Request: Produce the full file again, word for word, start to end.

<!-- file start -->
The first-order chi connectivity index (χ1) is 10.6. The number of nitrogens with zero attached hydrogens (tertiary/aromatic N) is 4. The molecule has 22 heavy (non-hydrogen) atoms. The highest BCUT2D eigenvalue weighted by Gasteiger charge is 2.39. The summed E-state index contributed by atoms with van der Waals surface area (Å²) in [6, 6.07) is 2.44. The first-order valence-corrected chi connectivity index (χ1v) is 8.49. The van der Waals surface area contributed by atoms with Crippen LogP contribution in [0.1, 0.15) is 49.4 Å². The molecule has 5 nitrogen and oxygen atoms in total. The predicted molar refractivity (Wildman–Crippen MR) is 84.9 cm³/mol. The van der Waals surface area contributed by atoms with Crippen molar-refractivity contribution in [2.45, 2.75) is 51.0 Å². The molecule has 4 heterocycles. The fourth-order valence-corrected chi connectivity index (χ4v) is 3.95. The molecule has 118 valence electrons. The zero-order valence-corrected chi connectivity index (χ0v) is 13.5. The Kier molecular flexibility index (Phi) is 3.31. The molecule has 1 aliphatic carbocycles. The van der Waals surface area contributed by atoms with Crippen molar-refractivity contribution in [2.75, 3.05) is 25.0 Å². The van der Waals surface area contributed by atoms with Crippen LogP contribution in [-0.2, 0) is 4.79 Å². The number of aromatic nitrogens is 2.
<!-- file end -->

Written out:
The first-order chi connectivity index (χ1) is 10.6. The number of nitrogens with zero attached hydrogens (tertiary/aromatic N) is 4. The molecule has 22 heavy (non-hydrogen) atoms. The highest BCUT2D eigenvalue weighted by Gasteiger charge is 2.39. The summed E-state index contributed by atoms with van der Waals surface area (Å²) in [6, 6.07) is 2.44. The first-order valence-corrected chi connectivity index (χ1v) is 8.49. The van der Waals surface area contributed by atoms with Crippen LogP contribution in [0.1, 0.15) is 49.4 Å². The molecule has 5 nitrogen and oxygen atoms in total. The predicted molar refractivity (Wildman–Crippen MR) is 84.9 cm³/mol. The van der Waals surface area contributed by atoms with Crippen molar-refractivity contribution in [2.45, 2.75) is 51.0 Å². The molecule has 4 heterocycles. The fourth-order valence-corrected chi connectivity index (χ4v) is 3.95. The molecule has 118 valence electrons. The zero-order valence-corrected chi connectivity index (χ0v) is 13.5. The Kier molecular flexibility index (Phi) is 3.31. The molecule has 1 aliphatic carbocycles. The van der Waals surface area contributed by atoms with Crippen molar-refractivity contribution in [2.75, 3.05) is 25.0 Å². The van der Waals surface area contributed by atoms with Crippen LogP contribution in [-0.2, 0) is 4.79 Å². The number of aromatic nitrogens is 2.